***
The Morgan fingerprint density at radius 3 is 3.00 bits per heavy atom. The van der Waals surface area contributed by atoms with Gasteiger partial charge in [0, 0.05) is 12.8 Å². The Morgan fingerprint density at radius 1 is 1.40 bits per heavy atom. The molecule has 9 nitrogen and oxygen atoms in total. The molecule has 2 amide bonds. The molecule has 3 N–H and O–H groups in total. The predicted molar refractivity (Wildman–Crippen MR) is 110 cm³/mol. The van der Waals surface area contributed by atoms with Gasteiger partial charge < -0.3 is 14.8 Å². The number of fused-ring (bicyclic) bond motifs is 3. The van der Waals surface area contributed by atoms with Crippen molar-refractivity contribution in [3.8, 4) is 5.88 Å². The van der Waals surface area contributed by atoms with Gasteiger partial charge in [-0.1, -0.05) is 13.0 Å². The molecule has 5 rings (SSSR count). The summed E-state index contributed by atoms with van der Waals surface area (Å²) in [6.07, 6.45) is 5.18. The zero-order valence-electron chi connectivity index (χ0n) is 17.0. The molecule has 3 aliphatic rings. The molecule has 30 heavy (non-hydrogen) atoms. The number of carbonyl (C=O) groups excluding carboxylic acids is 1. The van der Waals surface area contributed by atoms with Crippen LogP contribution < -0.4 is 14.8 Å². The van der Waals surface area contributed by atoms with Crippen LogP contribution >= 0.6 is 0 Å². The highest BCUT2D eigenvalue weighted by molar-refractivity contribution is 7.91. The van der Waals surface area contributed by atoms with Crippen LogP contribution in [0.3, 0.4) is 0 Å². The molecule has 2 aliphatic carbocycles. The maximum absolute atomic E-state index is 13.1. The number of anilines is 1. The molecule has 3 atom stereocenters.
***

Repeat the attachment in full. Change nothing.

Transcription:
The Morgan fingerprint density at radius 3 is 3.00 bits per heavy atom. The van der Waals surface area contributed by atoms with Gasteiger partial charge in [0, 0.05) is 12.8 Å². The Morgan fingerprint density at radius 1 is 1.40 bits per heavy atom. The molecule has 9 nitrogen and oxygen atoms in total. The molecule has 2 amide bonds. The molecule has 3 N–H and O–H groups in total. The predicted molar refractivity (Wildman–Crippen MR) is 110 cm³/mol. The van der Waals surface area contributed by atoms with Gasteiger partial charge < -0.3 is 14.8 Å². The number of fused-ring (bicyclic) bond motifs is 3. The van der Waals surface area contributed by atoms with Crippen molar-refractivity contribution in [3.8, 4) is 5.88 Å². The van der Waals surface area contributed by atoms with Gasteiger partial charge in [-0.1, -0.05) is 13.0 Å². The molecule has 5 rings (SSSR count). The summed E-state index contributed by atoms with van der Waals surface area (Å²) in [6.07, 6.45) is 5.18. The zero-order valence-electron chi connectivity index (χ0n) is 17.0. The molecule has 3 aliphatic rings. The molecule has 30 heavy (non-hydrogen) atoms. The number of carbonyl (C=O) groups excluding carboxylic acids is 1. The van der Waals surface area contributed by atoms with Crippen LogP contribution < -0.4 is 14.8 Å². The van der Waals surface area contributed by atoms with Crippen LogP contribution >= 0.6 is 0 Å². The highest BCUT2D eigenvalue weighted by molar-refractivity contribution is 7.91. The van der Waals surface area contributed by atoms with Crippen LogP contribution in [0.3, 0.4) is 0 Å². The molecule has 2 aliphatic carbocycles. The maximum absolute atomic E-state index is 13.1. The number of anilines is 1. The molecule has 3 atom stereocenters.